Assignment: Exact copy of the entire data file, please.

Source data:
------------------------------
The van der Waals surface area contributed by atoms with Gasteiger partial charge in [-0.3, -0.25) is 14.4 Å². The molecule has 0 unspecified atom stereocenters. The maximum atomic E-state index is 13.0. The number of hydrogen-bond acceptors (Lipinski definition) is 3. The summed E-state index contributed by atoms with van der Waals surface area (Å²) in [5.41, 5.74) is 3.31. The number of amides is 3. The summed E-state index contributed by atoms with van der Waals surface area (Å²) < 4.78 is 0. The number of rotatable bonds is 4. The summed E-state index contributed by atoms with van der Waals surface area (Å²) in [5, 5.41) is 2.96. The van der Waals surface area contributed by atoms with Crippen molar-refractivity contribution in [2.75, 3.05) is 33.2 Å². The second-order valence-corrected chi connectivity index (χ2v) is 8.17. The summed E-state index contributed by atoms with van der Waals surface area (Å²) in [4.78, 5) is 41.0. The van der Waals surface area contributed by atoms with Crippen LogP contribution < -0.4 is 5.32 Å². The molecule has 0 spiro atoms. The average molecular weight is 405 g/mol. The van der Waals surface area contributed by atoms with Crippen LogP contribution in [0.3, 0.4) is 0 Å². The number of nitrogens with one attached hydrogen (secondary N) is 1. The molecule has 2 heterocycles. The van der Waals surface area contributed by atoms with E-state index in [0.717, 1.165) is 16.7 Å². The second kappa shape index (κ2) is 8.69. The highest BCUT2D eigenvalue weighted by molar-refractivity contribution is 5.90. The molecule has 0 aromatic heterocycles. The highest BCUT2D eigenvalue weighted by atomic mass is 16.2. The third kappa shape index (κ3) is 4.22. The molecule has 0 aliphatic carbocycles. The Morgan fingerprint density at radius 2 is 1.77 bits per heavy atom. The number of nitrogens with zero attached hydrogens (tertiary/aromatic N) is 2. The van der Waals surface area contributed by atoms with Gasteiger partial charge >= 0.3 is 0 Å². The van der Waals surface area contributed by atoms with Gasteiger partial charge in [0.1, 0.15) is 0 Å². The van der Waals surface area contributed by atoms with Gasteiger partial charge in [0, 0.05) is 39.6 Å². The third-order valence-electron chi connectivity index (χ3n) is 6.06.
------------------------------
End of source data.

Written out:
The van der Waals surface area contributed by atoms with Gasteiger partial charge in [-0.3, -0.25) is 14.4 Å². The molecule has 0 unspecified atom stereocenters. The maximum atomic E-state index is 13.0. The number of hydrogen-bond acceptors (Lipinski definition) is 3. The summed E-state index contributed by atoms with van der Waals surface area (Å²) in [5.41, 5.74) is 3.31. The number of amides is 3. The summed E-state index contributed by atoms with van der Waals surface area (Å²) < 4.78 is 0. The number of rotatable bonds is 4. The summed E-state index contributed by atoms with van der Waals surface area (Å²) in [5, 5.41) is 2.96. The van der Waals surface area contributed by atoms with Crippen molar-refractivity contribution in [2.75, 3.05) is 33.2 Å². The second-order valence-corrected chi connectivity index (χ2v) is 8.17. The summed E-state index contributed by atoms with van der Waals surface area (Å²) in [4.78, 5) is 41.0. The van der Waals surface area contributed by atoms with Crippen LogP contribution < -0.4 is 5.32 Å². The molecule has 0 spiro atoms. The average molecular weight is 405 g/mol. The van der Waals surface area contributed by atoms with Crippen LogP contribution in [0.3, 0.4) is 0 Å². The number of nitrogens with one attached hydrogen (secondary N) is 1. The molecule has 2 heterocycles. The van der Waals surface area contributed by atoms with E-state index in [0.717, 1.165) is 16.7 Å². The second kappa shape index (κ2) is 8.69. The highest BCUT2D eigenvalue weighted by molar-refractivity contribution is 5.90. The molecule has 0 aromatic heterocycles. The highest BCUT2D eigenvalue weighted by atomic mass is 16.2. The third kappa shape index (κ3) is 4.22. The molecule has 0 aliphatic carbocycles. The Morgan fingerprint density at radius 2 is 1.77 bits per heavy atom. The number of nitrogens with zero attached hydrogens (tertiary/aromatic N) is 2. The van der Waals surface area contributed by atoms with Gasteiger partial charge >= 0.3 is 0 Å². The van der Waals surface area contributed by atoms with Gasteiger partial charge in [0.1, 0.15) is 0 Å². The van der Waals surface area contributed by atoms with Gasteiger partial charge in [0, 0.05) is 39.6 Å². The third-order valence-electron chi connectivity index (χ3n) is 6.06.